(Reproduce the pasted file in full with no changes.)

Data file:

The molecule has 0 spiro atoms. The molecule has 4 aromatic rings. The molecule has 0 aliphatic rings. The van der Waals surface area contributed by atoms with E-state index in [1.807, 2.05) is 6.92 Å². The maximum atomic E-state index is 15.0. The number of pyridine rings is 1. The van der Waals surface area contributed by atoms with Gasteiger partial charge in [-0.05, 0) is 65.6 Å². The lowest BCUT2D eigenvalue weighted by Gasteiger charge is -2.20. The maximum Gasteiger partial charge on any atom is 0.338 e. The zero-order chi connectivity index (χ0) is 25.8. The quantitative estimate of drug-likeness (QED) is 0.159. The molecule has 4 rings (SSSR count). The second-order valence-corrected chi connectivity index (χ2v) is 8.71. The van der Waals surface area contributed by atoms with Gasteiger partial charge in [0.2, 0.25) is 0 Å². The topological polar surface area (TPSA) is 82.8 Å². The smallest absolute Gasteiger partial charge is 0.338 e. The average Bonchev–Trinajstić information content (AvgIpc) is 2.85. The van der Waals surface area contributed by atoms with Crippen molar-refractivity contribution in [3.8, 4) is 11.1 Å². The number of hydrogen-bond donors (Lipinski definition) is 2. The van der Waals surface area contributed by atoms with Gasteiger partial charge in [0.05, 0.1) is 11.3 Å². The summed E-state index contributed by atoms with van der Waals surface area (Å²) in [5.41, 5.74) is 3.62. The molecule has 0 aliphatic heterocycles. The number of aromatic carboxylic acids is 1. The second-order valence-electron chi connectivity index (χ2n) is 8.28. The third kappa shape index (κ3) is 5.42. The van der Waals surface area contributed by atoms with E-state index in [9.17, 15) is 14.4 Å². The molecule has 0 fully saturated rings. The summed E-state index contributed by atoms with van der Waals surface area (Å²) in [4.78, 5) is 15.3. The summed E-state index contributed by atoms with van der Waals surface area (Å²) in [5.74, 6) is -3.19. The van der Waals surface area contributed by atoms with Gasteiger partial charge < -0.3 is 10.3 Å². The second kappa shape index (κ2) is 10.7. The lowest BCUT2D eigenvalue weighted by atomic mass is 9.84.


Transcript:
The molecule has 0 spiro atoms. The molecule has 4 aromatic rings. The molecule has 0 aliphatic rings. The van der Waals surface area contributed by atoms with E-state index in [1.807, 2.05) is 6.92 Å². The maximum atomic E-state index is 15.0. The number of pyridine rings is 1. The van der Waals surface area contributed by atoms with Gasteiger partial charge in [-0.05, 0) is 65.6 Å². The lowest BCUT2D eigenvalue weighted by Gasteiger charge is -2.20. The maximum Gasteiger partial charge on any atom is 0.338 e. The zero-order chi connectivity index (χ0) is 25.8. The quantitative estimate of drug-likeness (QED) is 0.159. The molecule has 4 rings (SSSR count). The second-order valence-corrected chi connectivity index (χ2v) is 8.71. The van der Waals surface area contributed by atoms with Gasteiger partial charge in [0.2, 0.25) is 0 Å². The topological polar surface area (TPSA) is 82.8 Å². The smallest absolute Gasteiger partial charge is 0.338 e. The average Bonchev–Trinajstić information content (AvgIpc) is 2.85. The van der Waals surface area contributed by atoms with Crippen molar-refractivity contribution in [3.8, 4) is 11.1 Å². The number of hydrogen-bond donors (Lipinski definition) is 2. The van der Waals surface area contributed by atoms with Gasteiger partial charge in [0.05, 0.1) is 11.3 Å². The summed E-state index contributed by atoms with van der Waals surface area (Å²) in [5.41, 5.74) is 3.62. The molecule has 0 aliphatic heterocycles. The number of aromatic carboxylic acids is 1. The second-order valence-electron chi connectivity index (χ2n) is 8.28. The third kappa shape index (κ3) is 5.42. The van der Waals surface area contributed by atoms with E-state index in [9.17, 15) is 14.4 Å². The molecule has 0 fully saturated rings. The summed E-state index contributed by atoms with van der Waals surface area (Å²) in [4.78, 5) is 15.3. The summed E-state index contributed by atoms with van der Waals surface area (Å²) in [5.74, 6) is -3.19. The van der Waals surface area contributed by atoms with Gasteiger partial charge < -0.3 is 10.3 Å². The second kappa shape index (κ2) is 10.7. The lowest BCUT2D eigenvalue weighted by atomic mass is 9.84.